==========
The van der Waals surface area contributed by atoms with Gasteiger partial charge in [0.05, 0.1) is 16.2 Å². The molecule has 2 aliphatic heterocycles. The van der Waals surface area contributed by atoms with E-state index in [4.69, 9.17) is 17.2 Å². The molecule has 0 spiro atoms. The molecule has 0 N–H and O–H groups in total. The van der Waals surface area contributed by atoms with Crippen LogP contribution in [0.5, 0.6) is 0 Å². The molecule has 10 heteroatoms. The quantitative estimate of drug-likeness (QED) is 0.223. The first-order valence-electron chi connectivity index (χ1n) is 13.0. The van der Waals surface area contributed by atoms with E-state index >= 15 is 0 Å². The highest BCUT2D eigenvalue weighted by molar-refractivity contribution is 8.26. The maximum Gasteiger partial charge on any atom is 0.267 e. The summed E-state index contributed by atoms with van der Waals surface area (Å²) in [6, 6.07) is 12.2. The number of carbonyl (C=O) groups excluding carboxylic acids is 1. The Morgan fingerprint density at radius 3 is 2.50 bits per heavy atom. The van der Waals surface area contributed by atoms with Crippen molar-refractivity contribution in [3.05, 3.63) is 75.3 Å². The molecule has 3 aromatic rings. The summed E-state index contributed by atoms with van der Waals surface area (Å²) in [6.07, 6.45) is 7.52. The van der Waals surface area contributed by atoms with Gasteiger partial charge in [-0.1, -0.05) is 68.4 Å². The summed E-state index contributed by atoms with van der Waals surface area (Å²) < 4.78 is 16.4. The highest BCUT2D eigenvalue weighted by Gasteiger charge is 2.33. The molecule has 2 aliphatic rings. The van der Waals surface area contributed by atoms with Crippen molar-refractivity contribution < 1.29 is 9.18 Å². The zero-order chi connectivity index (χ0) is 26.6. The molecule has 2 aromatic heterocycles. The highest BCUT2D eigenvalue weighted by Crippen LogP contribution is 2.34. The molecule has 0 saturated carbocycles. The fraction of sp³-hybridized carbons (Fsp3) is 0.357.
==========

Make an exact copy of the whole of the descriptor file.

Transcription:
The van der Waals surface area contributed by atoms with Gasteiger partial charge in [0.05, 0.1) is 16.2 Å². The molecule has 2 aliphatic heterocycles. The van der Waals surface area contributed by atoms with E-state index in [4.69, 9.17) is 17.2 Å². The molecule has 0 spiro atoms. The molecule has 0 N–H and O–H groups in total. The van der Waals surface area contributed by atoms with Crippen LogP contribution in [0.5, 0.6) is 0 Å². The molecule has 10 heteroatoms. The quantitative estimate of drug-likeness (QED) is 0.223. The first-order valence-electron chi connectivity index (χ1n) is 13.0. The van der Waals surface area contributed by atoms with E-state index >= 15 is 0 Å². The highest BCUT2D eigenvalue weighted by molar-refractivity contribution is 8.26. The maximum Gasteiger partial charge on any atom is 0.267 e. The summed E-state index contributed by atoms with van der Waals surface area (Å²) in [6, 6.07) is 12.2. The number of carbonyl (C=O) groups excluding carboxylic acids is 1. The Morgan fingerprint density at radius 3 is 2.50 bits per heavy atom. The van der Waals surface area contributed by atoms with Crippen molar-refractivity contribution in [3.05, 3.63) is 75.3 Å². The molecule has 3 aromatic rings. The summed E-state index contributed by atoms with van der Waals surface area (Å²) in [6.07, 6.45) is 7.52. The van der Waals surface area contributed by atoms with Gasteiger partial charge in [-0.1, -0.05) is 68.4 Å². The summed E-state index contributed by atoms with van der Waals surface area (Å²) < 4.78 is 16.4. The highest BCUT2D eigenvalue weighted by Gasteiger charge is 2.33. The molecule has 2 aliphatic rings. The van der Waals surface area contributed by atoms with Crippen molar-refractivity contribution < 1.29 is 9.18 Å². The zero-order chi connectivity index (χ0) is 26.6. The molecule has 2 aromatic heterocycles. The highest BCUT2D eigenvalue weighted by Crippen LogP contribution is 2.34. The molecule has 0 saturated carbocycles. The fraction of sp³-hybridized carbons (Fsp3) is 0.357.